- It’s better if someone is nearby while you exercise. This is to keep you safe while you perform the maneuver as it may sometimes trigger vertigo symptoms like spinning and dizziness.
- It is always better to perform the Epley maneuver in your physician’s office the first time around, and then you can do it at home.
Epley Maneuver Side Effects
There has also been some research conducted about the safety of the maneuver, where it was proven that it’s indeed quite safe. In fact, most of the studies proved that there weren’t many adverse side effects of treating BPPV using the Epley maneuver.
There are some patients who cannot tolerate the maneuver because of neck and back problems however it doesn’t compensate the maneuver’s safety but is more like a contraindication for it.
Nausea is the most adverse effect of the maneuver which affects between 15-30% of the patients. Most important, the safety of Epley maneuver seems to be the same, no matter if it’s performed by a medical professional or by the patient.
The maneuver is however contraindicated in people suffering from:
- Neck or back disease or injury
- Vascular conditions
- Renal detachment
- Down’s syndrome
- Advanced rheumatoid arthritis
- Paget’s disease
- Extreme obesity
- Severe low back dysfunction
- Severe kyphoscoliosis
Epley Maneuver How To Determine Which Side
It’s possible to find out which ear is affected by first sitting on your bed. Let your head hang over the edge while lying down. Now turn your head to the right and quickly lie down.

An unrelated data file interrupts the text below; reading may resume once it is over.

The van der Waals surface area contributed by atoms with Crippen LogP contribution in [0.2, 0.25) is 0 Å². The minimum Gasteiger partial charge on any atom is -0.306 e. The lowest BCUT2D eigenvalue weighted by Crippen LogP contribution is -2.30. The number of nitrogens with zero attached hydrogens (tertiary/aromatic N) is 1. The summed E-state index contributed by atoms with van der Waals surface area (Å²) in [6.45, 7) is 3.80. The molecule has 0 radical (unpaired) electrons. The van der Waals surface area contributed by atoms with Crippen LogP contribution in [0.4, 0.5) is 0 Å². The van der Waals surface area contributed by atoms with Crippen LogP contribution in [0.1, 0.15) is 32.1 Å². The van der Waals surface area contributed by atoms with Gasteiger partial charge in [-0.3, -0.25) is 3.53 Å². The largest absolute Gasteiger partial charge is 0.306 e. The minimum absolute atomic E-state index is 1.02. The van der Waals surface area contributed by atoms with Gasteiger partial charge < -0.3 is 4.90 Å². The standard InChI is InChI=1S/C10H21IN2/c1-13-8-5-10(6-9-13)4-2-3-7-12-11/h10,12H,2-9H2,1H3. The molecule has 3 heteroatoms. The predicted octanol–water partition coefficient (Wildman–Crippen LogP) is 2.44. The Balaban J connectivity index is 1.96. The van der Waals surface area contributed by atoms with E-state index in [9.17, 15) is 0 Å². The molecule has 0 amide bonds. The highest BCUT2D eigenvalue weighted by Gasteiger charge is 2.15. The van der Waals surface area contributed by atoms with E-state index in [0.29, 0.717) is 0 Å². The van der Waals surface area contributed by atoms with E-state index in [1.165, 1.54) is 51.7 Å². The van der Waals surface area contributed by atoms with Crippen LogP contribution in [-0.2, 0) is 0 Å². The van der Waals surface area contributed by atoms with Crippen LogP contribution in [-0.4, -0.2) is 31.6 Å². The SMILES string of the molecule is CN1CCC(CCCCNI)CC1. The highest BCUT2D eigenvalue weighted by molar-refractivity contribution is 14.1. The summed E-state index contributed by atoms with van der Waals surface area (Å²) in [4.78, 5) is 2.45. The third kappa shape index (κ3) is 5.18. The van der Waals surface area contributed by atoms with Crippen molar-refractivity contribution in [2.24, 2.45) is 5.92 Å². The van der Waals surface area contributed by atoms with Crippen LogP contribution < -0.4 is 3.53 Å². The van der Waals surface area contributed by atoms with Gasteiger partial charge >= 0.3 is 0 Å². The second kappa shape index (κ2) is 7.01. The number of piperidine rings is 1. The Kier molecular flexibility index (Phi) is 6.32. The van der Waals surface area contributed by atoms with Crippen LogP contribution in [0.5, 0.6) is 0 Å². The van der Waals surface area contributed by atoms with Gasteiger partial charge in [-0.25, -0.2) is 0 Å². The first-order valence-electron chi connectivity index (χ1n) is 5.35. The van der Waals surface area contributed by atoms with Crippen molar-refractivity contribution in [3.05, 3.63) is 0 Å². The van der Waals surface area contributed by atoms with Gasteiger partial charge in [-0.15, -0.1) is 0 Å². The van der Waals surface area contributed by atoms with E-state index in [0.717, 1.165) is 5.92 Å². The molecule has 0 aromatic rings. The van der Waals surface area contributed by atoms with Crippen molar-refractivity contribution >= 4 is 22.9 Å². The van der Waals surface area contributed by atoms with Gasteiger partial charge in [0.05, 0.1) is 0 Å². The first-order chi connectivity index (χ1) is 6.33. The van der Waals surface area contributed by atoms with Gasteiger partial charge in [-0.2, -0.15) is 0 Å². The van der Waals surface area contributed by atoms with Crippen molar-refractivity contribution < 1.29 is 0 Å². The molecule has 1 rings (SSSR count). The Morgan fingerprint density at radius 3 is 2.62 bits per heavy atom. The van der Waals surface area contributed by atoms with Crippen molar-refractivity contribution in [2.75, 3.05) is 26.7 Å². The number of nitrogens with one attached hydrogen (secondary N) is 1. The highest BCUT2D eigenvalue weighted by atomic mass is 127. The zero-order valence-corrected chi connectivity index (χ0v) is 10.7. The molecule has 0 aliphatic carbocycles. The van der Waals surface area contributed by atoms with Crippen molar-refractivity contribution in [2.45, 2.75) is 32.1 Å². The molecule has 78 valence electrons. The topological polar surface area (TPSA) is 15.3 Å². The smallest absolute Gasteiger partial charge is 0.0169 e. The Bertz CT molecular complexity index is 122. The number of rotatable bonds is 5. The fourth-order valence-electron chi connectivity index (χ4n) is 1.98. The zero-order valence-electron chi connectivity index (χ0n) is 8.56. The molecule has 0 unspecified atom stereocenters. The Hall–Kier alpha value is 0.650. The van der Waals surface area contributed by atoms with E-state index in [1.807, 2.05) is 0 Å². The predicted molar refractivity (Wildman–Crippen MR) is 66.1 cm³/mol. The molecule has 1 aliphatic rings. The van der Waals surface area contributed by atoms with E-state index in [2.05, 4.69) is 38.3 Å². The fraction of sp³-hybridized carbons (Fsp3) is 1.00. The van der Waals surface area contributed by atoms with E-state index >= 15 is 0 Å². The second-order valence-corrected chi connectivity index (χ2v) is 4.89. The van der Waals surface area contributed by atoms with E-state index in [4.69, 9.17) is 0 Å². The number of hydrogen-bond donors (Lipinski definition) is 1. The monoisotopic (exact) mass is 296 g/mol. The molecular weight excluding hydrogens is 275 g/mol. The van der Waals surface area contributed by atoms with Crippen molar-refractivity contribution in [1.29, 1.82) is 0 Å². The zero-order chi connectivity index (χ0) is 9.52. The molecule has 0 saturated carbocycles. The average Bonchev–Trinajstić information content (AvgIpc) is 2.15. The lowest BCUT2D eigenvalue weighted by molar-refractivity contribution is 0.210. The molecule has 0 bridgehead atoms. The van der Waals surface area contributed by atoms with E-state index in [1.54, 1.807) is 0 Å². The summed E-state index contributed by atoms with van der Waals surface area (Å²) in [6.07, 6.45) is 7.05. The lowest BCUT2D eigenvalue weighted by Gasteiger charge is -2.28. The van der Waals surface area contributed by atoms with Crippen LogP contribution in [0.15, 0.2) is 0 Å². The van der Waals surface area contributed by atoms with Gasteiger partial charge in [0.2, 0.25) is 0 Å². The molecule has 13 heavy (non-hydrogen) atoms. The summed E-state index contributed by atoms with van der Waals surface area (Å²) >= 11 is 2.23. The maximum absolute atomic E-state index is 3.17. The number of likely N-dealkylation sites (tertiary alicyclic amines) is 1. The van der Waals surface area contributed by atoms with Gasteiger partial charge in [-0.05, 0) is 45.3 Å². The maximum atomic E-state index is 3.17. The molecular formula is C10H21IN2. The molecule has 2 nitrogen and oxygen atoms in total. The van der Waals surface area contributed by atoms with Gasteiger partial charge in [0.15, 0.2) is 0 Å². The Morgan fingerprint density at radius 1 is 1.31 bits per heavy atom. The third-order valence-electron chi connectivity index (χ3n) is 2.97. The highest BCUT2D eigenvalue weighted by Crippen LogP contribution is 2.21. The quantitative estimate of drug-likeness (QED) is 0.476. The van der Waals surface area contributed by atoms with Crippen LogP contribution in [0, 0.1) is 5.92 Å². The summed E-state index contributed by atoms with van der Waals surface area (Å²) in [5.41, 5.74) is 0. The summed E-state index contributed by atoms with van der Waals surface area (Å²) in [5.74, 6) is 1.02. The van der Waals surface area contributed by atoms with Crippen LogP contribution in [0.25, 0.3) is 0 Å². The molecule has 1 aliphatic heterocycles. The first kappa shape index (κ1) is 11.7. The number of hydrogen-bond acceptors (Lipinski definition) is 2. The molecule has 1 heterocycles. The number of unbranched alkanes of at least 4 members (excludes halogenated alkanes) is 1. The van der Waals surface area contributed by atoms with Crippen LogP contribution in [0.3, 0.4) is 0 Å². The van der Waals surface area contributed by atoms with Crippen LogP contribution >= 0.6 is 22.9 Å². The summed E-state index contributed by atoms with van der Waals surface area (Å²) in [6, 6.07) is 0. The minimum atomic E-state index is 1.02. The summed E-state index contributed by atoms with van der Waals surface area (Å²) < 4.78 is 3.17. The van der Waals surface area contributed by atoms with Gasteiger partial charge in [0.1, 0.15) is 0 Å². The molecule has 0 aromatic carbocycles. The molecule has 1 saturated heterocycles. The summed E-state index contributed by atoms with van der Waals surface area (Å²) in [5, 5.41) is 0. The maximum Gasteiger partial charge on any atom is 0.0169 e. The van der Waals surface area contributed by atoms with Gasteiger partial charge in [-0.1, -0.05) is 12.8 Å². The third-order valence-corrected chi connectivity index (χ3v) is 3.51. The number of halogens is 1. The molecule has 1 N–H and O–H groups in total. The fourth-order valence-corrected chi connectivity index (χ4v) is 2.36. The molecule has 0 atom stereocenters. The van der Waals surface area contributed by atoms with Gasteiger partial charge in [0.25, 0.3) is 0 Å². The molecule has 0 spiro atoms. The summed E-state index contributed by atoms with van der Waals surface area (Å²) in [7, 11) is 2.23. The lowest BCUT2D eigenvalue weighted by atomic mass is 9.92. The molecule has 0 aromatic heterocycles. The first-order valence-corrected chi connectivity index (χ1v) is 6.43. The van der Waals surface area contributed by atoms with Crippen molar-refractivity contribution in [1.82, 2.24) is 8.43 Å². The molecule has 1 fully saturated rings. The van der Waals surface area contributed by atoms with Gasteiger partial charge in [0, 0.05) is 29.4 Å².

If you feel dizzy after a while, then it means the right side is affected. In case you don’t feel dizzy, just sit up, wait for a while and repeat the same thing with your left side. If you feel dizzy now, then it means your left side is affected.
How Come I’m Still Feeling Dizzy?
If you are still feeling dizzy after performing the Epley maneuver, then it’s better to visit your healthcare provider. They will not only check to ensure you are performing the maneuver properly or not, or if you should try something different or if you need some nausea or motion sickness medicine.
And as the maneuver only treats BPPV dizziness, your doctor may also check to ensure there is no other cause for the dizziness like migraine, anemia or ear infection.
How Long Should I Perform The Epley Maneuver?
There is no fixed rule for this because it depends on how your body responds to it. While most will get immediate relief with one day of treatment, some respond to it within a week and others after doing it thrice a day till there are no positional vertigo effects for 24 hours.